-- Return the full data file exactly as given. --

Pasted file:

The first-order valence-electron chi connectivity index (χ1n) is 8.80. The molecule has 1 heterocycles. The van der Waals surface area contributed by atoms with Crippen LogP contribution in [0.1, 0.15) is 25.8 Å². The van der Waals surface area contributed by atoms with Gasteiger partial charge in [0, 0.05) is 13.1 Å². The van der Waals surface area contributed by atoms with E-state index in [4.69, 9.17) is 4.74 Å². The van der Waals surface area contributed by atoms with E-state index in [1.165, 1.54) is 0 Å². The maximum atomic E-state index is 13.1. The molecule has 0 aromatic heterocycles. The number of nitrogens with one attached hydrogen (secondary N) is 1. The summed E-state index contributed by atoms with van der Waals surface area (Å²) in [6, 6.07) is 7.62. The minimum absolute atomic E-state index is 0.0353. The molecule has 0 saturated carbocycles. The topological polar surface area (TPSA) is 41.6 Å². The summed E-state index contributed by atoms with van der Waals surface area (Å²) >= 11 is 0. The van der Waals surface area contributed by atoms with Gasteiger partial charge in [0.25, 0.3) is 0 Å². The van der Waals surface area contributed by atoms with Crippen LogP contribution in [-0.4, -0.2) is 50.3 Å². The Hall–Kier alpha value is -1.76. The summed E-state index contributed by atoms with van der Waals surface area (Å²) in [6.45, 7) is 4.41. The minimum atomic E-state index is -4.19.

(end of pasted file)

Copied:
The first-order valence-electron chi connectivity index (χ1n) is 8.80. The molecule has 1 heterocycles. The van der Waals surface area contributed by atoms with Crippen LogP contribution in [0.1, 0.15) is 25.8 Å². The van der Waals surface area contributed by atoms with Gasteiger partial charge in [0, 0.05) is 13.1 Å². The van der Waals surface area contributed by atoms with E-state index in [4.69, 9.17) is 4.74 Å². The van der Waals surface area contributed by atoms with E-state index in [1.165, 1.54) is 0 Å². The maximum atomic E-state index is 13.1. The molecule has 0 aromatic heterocycles. The number of nitrogens with one attached hydrogen (secondary N) is 1. The summed E-state index contributed by atoms with van der Waals surface area (Å²) in [6, 6.07) is 7.62. The minimum absolute atomic E-state index is 0.0353. The molecule has 0 saturated carbocycles. The topological polar surface area (TPSA) is 41.6 Å². The summed E-state index contributed by atoms with van der Waals surface area (Å²) >= 11 is 0. The van der Waals surface area contributed by atoms with Gasteiger partial charge in [0.25, 0.3) is 0 Å². The van der Waals surface area contributed by atoms with Crippen LogP contribution in [-0.4, -0.2) is 50.3 Å². The Hall–Kier alpha value is -1.76. The summed E-state index contributed by atoms with van der Waals surface area (Å²) in [6.45, 7) is 4.41. The minimum atomic E-state index is -4.19.